It is, in Peterson’s view, and I happen to agree, fundamentally an issue of free speech. If you were born a male but tell me that you prefer to be considered a woman, then I have no problem complying with your wishes based on simple politeness. However, this is not the same as me being forced to comply with your wishes under threat of fine or imprisonment. My opinion or my speech regarding another person cannot actually harm them, and so cannot be a violation of their rights.
If I were of the opinion that someone born a male is a male and must act and dress like a male and then I tried to enforce this belief on a transgender person, then I would be violating their rights. I cannot force someone to use male pronouns or to dress in typically male clothing against their will simply because I believe they’re a male, but by the same logic they cannot force me to use female pronouns, or made-up pronouns like “zhe” or “zher,” or to accept their gender-identity against my will, because that would be a violation of my rights.
Again, I am personally willing to use whatever pronouns, unless they’re made-up, a person prefers that I use for them in a conversation, and if a biological male believes that they’re actually a woman, or vice versa, then I am in no position to question them and wish them nothing but the best. As far as I can tell, this is the same position that Peterson holds. From a now archived article from Vice (accessed on November 27, 2020):
Peterson told VICE Thursday that he had never actually interacted with a student who asked to be addressed by their preferred pronouns, but refused to confirm or deny whether he would actually comply with a request if asked by a future student to do so. Instead, Peterson said the issue is "complex" and "cannot be simplified" to a yes or no answer.
"It would depend on how they asked me," he told VICE. "If I could detect that there was a chip on their shoulder, or that they were [asking me] with political motives, then I would probably say no...If I could have a conversation like the one we're having now, I could probably meet them on an equal level."
The issue at hand is that of force. Are we going to have a civil discussion where you ask me to respect your preferred sense of gender-identity, or are you going to threaten to call the police on me if I won’t validate your feelings? Under the former scenario the worst-case is that we simply agree to disagree on the issue while respecting each other’s rights to believe and say whatever we want, whereas in the latter my right to freedom of speech and belief is violated.
Insisting that the right to freedom of speech be upheld and respected is not transphobic nor does it “erase” trans-people. Speech and belief may be transphobic in specific application, but the act of defending the rights to these things is not itself inherently transphobic. It seems clear that Dr. Peterson is doing nothing more than defending the liberal values of freedom of speech and freedom of belief, be they offensive or not, and his critics are attempting to malign him by claiming that this makes him personally transphobic or bigoted because they want special privileges granted to themselves under the law.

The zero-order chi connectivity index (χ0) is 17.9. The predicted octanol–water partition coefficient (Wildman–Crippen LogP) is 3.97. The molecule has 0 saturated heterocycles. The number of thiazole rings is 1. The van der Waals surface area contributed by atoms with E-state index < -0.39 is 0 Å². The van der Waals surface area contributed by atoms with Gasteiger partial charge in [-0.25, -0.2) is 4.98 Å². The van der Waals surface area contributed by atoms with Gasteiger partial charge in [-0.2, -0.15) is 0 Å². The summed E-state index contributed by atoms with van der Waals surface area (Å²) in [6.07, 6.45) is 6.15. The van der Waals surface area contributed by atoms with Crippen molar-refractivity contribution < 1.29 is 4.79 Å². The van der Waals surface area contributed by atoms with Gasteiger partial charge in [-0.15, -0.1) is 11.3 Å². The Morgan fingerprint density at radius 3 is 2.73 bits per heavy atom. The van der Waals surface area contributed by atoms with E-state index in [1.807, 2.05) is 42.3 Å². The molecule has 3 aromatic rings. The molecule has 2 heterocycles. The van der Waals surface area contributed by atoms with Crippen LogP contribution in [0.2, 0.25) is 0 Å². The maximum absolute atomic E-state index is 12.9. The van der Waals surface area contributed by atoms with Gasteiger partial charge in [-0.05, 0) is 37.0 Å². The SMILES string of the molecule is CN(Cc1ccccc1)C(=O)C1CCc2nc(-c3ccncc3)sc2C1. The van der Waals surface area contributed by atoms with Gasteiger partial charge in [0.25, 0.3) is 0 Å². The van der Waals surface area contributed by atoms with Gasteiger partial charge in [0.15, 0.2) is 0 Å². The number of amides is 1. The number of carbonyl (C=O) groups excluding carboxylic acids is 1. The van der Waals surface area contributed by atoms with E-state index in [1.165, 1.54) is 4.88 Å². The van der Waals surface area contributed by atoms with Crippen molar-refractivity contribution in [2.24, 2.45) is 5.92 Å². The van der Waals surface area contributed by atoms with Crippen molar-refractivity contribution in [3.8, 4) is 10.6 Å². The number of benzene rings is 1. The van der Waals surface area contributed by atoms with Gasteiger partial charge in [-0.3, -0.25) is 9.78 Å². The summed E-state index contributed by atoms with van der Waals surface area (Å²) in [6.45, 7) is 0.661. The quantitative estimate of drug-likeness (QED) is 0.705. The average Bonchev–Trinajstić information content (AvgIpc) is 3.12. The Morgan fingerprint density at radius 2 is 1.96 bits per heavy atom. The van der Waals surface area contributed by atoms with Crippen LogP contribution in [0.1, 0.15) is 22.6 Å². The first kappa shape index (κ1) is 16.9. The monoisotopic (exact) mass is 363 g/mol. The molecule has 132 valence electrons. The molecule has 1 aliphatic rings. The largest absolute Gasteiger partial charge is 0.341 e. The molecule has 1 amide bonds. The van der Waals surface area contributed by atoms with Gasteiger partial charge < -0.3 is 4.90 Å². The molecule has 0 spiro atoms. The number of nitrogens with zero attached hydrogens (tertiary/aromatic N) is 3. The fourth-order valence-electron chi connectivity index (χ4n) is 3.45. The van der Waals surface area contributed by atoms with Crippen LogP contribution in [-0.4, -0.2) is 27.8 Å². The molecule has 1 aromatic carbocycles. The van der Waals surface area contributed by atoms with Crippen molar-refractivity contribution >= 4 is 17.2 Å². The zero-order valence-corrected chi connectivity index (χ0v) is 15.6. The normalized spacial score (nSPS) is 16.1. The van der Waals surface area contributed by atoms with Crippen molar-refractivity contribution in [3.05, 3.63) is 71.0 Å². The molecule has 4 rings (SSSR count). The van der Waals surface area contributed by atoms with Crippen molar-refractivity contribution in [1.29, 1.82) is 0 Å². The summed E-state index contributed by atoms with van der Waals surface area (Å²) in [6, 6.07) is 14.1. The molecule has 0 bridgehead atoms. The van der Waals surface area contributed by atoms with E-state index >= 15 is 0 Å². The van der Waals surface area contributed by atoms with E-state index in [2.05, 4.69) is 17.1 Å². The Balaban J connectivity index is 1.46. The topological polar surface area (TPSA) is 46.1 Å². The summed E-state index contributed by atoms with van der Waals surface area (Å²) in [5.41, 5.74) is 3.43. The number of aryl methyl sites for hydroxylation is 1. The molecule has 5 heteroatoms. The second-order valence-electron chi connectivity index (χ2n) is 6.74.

One thing that Peterson’s critics ought to consider is: How would banning Peterson’s new book from being published actually help their position? Asking the publisher not to publish his book would seem to indicate that they can’t actually defend their position, and simply want Peterson to be silenced. This would do nothing more than galvanize Peterson’s supporters and make enemies of those who might otherwise be sympathetic to your views.
From a strategic point of view, I want the people I disagree with to speak as loudly and as often as possible so that I can point out why I think they’re wrong and convince others of my point of view. If nothing else, I want them to basically hang themselves.
Look at the example of right-wing provocateur Milo Yiannopoulos. Milo was considered the face of the alt-right by many on the left, and yet no matter how many protests they engaged in or how many of his events they got canceled or how many times they called him a white supremacist he just kept gaining in popularity. Anyone who would talk to, interview, or host Milo was attacked for “platforming” him, and yet it was giving him a platform to speak that ultimately led to his downfall when he tried to explain that he believes some children are able to consent to sexual acts with adults because he believed that he was able to do so as a teenage boy.
Now I’m not saying there’s much of a comparison to be made between Milo Yiannopoulos and Jordan Peterson, though Peterson’s critics would like us all to believe that there is, but if I disagreed with Peterson I would want him to be able to speak freely so that he might say something to discredit himself, as Milo did, or so that I can, at the very least, attempt to make a better argument to stand against his in the public sphere and cause him and his ideas to lose support in that manner.
It may seem like a cliché, but the best way to combat bad ideas is to expose them to good ideas in as open a manner as possible. I happen to think that Jordan Peterson is a great intellectual with very interesting ideas and ways of thinking about the world that have helped me in my own life, and I’m looking forward to reading Beyond Order, but not everything he says is going to be correct, and de-platforming him and refusing to publish his book would simply confine his bad ideas to an echo chamber where they won’t be challenged or corrected. This is something, which should be of interest to his critics, that Dr. Peterson himself fully acknowledges, including in the video where he announces his new book. He states that he hopes this book will improve on his previous book, 12 Rules for Life: An Antidote to Chaos, because there has been such an open discussion of the ideas that he put forth in the book and the many lectures he did around the world to promote it that it has helped him refine his own thinking over the years.
This is, simply put, nothing more than the liberal worldview put into application, but self-professed liberals have long since abandoned liberalism in favor of progressive culture-wars by using corporate and state power to try to remake society in their image. This is what Jordan Peterson actually stands in opposition to, and this is why they want to destroy him.